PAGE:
Suzuki Breakthrough: Symphony Nanny Nanny Boo Boo

My kids had graduation recitals in November. Grad recitals are a Suzuki violinist’s rite of passage, where the young violinist moves from book to book, or in Johnny’s case, out of Twinkles and into the land of “Go Tell Aunt Rhody.” Practically my whole family attended; great aunts and uncles, grandparents, godparents, adopted aunties, cousins. The kids bowed deeply, played with some real feeling, and wore ear to ear grins. For a shining, gleaming moment, we were on top of the world, and all the hours and years of daily practice suddenly made sense to all of us. Tom leaned over to me at one point, and I could tell by his body language and the context that what he was trying to say was “Thanks for sticking with this. Thanks for showing up, even when I doubted.” But he was too choked up, which was good; because in that state there was no way I could say “I told you so.” And by Tuesday, we were back to the horrible Yelling Evil Suzuki Mom (YES’M). By Wednesday, after they were given a time out for some atrocity I now forget, they retaliated by playing a symphony of “nanny nanny boo boo” on their violins.

Their teacher Emily had given them a “No Complaining” challenge a week before recitals. If they could get through an entire week of practicing without complaining once, she’d give them each a gift certificate for a Herrell’s ice cream sundae.

Many days, I live in the fear that I am slowly and incrementally destroying their love of music. Other days, I think this is the best thing I ever did for them. I may never know.

Suzuki is all about these incremental infinitesimally small additions to the body of knowledge, and of getting knowledge literally into the body. From a neuro-scientific point of view, when a child plays a phrase of “May Song,” she is laying a groove into her brain. We do the same thing when we fry an onion, do a sun salutation with correct form, or bring the mail into the house and decide (or not) where it goes. If she plays that phrase with the correct bowings, with good posture, with attention to intonation, she’ll be on her way to competence and musicality. If she plays it sloppily, she’ll build a groove that is sloppy, and from a musical point of view, something might be lost. But part of what I’m hoping to grow in my kids’ daily practice is simply the understanding that in life, we show up for work. We do things that are uncomfortable sometimes. We pay homage to the discipline. We laugh and goof around, and we play games, but we also respect the song enough to allow it to rise above our own musical shortcomings. Some days, the kids both have temper tantrums, whack their bows on the music stand and tell me I’m the worst mommy ever. Other days, I do a ridiculous imitation of Martha Washington dancing to their minuets, or Lila makes my jaw drop at her passionate interpretation of Schumann’s “The Two Grenadiers”; Johnny sets his dolls and stuffed animals up for a concert of his Twinkles, or makes me guess which one he’s going to play next. And after a year or so, we look back and see how far we’ve come.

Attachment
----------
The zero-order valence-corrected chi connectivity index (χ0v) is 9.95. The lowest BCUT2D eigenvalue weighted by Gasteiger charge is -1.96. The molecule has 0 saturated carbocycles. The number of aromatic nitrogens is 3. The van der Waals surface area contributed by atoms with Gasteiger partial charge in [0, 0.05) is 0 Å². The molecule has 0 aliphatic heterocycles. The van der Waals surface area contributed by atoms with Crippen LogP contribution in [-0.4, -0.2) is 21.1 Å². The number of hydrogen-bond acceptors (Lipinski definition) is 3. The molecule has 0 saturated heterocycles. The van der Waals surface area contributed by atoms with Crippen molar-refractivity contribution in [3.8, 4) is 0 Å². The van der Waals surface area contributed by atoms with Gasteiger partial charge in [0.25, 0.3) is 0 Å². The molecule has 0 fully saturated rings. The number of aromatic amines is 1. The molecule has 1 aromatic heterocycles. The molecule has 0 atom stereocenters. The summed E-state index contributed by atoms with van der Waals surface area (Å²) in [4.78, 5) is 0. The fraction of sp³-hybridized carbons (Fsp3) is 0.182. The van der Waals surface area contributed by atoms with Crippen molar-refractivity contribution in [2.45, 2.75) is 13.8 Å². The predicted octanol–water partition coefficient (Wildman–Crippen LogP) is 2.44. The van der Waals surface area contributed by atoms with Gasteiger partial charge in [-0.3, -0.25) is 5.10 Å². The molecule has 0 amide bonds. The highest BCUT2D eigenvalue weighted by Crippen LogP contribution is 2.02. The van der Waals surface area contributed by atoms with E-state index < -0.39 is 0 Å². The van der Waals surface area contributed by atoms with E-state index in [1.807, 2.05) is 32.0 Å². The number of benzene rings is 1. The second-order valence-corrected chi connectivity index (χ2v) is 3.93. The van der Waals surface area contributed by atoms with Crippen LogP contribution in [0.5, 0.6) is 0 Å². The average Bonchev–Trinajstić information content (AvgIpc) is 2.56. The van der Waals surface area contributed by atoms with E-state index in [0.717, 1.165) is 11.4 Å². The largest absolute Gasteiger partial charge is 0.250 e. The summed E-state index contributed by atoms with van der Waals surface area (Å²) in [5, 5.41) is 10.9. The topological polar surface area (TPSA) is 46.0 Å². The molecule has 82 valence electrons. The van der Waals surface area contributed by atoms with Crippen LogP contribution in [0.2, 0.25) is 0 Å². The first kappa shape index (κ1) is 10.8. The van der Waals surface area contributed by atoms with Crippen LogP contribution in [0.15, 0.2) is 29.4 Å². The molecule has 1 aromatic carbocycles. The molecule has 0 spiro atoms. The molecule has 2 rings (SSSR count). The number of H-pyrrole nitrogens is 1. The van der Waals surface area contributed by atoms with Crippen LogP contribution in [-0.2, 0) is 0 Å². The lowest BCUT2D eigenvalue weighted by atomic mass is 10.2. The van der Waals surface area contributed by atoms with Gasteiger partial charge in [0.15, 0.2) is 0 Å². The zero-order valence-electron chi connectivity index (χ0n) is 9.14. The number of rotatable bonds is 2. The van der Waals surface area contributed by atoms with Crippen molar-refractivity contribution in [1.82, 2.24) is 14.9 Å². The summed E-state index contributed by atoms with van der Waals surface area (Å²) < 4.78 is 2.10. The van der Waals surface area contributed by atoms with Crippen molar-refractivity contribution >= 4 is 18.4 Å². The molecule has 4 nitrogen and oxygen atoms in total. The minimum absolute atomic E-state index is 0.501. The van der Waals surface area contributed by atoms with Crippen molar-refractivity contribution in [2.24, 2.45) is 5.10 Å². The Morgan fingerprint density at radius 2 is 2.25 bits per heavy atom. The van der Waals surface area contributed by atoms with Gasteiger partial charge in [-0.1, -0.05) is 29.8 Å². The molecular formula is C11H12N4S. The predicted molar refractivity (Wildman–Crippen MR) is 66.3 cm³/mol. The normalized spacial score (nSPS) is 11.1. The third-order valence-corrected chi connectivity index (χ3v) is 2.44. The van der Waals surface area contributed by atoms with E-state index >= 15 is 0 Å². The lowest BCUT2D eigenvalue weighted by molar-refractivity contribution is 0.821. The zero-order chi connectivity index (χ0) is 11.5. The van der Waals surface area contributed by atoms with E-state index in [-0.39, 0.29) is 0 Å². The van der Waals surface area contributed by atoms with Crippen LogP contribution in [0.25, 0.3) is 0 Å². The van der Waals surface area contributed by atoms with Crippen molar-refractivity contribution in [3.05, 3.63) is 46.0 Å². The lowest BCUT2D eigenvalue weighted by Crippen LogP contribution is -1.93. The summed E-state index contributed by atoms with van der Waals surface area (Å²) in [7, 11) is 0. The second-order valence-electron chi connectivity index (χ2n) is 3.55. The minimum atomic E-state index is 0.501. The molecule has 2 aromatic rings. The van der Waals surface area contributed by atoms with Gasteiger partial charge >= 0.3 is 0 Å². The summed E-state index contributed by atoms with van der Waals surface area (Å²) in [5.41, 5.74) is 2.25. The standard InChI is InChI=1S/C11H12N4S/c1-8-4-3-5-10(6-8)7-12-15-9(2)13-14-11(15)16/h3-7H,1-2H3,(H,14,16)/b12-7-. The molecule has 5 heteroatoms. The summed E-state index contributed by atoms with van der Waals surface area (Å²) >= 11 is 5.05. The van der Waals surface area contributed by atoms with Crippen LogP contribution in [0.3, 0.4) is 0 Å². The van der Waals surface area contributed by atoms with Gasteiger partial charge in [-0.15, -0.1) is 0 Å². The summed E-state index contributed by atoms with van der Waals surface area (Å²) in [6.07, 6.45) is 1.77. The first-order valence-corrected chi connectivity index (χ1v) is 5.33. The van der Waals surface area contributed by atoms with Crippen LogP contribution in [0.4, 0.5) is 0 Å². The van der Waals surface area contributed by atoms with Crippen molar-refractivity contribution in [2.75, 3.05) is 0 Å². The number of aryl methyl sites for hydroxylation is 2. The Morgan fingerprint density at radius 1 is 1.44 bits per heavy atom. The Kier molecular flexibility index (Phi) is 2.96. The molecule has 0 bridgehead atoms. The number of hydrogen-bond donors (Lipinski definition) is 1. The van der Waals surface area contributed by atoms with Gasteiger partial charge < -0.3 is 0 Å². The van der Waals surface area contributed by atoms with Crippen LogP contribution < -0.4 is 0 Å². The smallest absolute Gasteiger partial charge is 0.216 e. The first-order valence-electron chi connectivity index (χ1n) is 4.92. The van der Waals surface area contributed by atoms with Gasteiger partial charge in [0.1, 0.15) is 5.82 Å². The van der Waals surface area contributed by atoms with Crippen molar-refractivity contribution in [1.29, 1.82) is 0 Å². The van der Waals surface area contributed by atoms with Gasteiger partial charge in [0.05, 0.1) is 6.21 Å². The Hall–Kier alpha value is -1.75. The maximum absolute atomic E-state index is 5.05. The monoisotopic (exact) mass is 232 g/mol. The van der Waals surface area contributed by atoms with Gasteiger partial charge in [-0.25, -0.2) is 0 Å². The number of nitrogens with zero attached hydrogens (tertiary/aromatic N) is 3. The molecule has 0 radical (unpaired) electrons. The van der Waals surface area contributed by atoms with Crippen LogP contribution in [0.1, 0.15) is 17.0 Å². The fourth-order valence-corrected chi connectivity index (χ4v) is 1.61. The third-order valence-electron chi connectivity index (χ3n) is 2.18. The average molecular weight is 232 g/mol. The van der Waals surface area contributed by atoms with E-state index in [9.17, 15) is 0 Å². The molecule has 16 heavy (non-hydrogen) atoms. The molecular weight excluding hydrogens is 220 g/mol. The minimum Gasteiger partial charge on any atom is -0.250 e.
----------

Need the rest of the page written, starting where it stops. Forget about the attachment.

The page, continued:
A friend recently recommended I read a fine piece of literature called “The New Rules of Lifting for Women.” Women lose about a pound of muscle mass every year from the age of 35 on. (OK, my exact figures might be a little off, but stay with me.) It’s muscle mass that actually consumes the calories we eat. So as we age, we not only have to eat less to stay the same size, but we also dramatically lose muscle. This is the part that’s been distressing me of late. My kids have gotten too heavy to pick up. Not to mention the cans of seltzer water, the jugs of milk and OJ, etc. The thesis of the book is basically the one we all know from the 1980’s: no pain, no gain. If you are doing what you’ve always been doing, in a nice flowy routine, you are not going to get stronger. The only way to strength is to stress out the muscle. Dang! This goes against my whole philosophy of life, which is build it, get into a groove, rinse, repeat. Rest on your laurels! I worked hard a long time ago! Why should I continue to work hard?